I always buckle up and observe speed limits and school crossings. I’ve never passed a school bus and have great respect for orange cones wherever I see them. I pull over out of respect for a funeral procession and emergency vehicles.
I live near Hwy. 193 and travel this road frequently. You would think with all my adherence to the rule of law and politeness makes me all warm and fuzzy. To tell the truth, I am causing a hostile driving environment on Hwy. 193.
It seems no one obeys the speed limits on that road. I have them memorized and now stamped upon the forehead of my grandson. At the junction of Hwy. 136 as you turn onto 193, the speed limit is 50 mph for a short distance. The remaining limits vary from 45-35 back and forth all the way to the valley.
Many angry and disgruntled people have changed their time to leave for work because of me. That’s because they either want to get ahead of me or be far enough behind to lessen any homicidal notions. If I’m driving to work early in the morning, the cars and trucks begin to bottleneck up behind me.
I just know there’s a bounty on my head.
One morning a lady was so desperate to pass me, she swung around me on a double yellow and almost struck a sanitary worker. She took part of his trash and possibly a body part as a hood ornament. I can’t hear what they’re saying, but the rage can be detected through my side mirror as they tailgate and put their lights on bright.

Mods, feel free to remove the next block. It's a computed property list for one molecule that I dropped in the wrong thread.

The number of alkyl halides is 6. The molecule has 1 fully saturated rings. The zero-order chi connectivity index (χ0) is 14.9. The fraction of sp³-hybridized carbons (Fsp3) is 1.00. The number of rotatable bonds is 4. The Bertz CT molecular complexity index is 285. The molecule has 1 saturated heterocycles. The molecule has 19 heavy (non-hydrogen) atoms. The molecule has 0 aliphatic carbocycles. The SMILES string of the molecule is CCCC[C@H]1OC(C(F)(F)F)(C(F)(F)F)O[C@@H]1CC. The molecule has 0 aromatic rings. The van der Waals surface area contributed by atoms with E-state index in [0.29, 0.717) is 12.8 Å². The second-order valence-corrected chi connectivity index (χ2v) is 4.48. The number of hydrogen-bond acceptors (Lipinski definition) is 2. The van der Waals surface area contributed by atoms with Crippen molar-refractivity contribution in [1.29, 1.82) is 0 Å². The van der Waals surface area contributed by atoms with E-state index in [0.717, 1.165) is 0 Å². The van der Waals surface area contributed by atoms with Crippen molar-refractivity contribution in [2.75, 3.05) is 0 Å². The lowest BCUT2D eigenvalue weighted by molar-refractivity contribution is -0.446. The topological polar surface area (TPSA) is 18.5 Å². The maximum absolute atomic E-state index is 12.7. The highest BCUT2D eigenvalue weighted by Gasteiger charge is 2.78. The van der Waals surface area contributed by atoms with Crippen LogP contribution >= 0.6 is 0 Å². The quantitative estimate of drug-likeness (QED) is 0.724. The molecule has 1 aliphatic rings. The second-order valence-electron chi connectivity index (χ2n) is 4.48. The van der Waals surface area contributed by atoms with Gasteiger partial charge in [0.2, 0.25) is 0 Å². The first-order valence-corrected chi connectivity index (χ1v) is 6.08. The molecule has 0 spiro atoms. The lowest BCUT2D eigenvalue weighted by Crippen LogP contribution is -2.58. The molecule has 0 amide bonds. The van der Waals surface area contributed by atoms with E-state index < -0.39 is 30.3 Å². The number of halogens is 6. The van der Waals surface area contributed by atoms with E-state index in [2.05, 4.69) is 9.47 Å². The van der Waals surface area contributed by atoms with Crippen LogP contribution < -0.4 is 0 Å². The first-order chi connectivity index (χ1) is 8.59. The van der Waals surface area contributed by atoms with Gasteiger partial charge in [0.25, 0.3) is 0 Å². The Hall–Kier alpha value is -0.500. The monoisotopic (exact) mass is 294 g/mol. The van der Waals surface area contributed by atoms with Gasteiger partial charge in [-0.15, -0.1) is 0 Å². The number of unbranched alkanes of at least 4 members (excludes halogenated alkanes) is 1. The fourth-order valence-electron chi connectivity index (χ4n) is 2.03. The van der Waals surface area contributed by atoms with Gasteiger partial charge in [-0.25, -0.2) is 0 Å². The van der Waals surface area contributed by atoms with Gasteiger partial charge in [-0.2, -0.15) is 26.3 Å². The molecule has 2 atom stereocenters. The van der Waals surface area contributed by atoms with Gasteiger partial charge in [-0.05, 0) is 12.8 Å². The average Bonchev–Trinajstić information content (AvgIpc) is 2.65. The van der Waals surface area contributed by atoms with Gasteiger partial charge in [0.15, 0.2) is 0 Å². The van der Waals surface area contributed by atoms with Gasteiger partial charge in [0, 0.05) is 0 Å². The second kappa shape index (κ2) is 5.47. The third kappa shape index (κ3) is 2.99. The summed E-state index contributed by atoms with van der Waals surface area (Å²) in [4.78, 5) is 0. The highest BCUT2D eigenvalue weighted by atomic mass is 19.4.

If objects in the mirror really are closer than they appear, then some of them are in my back seat. I know because with all that heavy breathing my windows fog up.
Oh, I know what they are thinking: “Oh no! It’s that blue-hair in her precious Mercury Marquis!”
All the while, I continue to creep, and the anger builds to such a degree that it’s probably the fog you see in High Point. It’s all that hot air mixing with the cool morning air, therefore a mist lingers in that area much of the time. I also get nervous if a policeman gets behind me, even my own son. One Sunday morning a fellow church member who is a policeman pulled out of his driveway right behind me. Knowing I couldn’t shake him since we were going to the same place, I just slowed down and made both of us late for church.
If I ask family members how to get somewhere, they always answer, “It depends on who’s driving: for a normal person, 30 minutes, for maw maw Kaye, one hour.”
Not long ago, my sister and I attended a workshop at Chattanooga State. I of course allowed myself plenty of time to get there, and we arrived 30 minutes early. While we drove through town, I really slowed down because of the hidden cameras. Their sole job is to nab some unsuspecting person going too fast. It’s kind of sneaky if you ask me. You don’t even know until a month later, and instead of a Christmas card you get a letter with a citation and a close-up of your license plate. Included is a fat little fee of $50.
Knowing all this I naturally slowed down, all the while watching for the cameras with all four eyes.
My sister asked, “What are you doing?”
When I told her of my fears, she cackled out loud.
“You?! Worried about going too fast? I could have rode a tricicle and got here quicker!”
Kaye Steadman lives in Chickamauga. She is a storyteller, published writer and author of the book “My Name's Not Verly.” She can be reached at email@example.com or follow her on Facebook.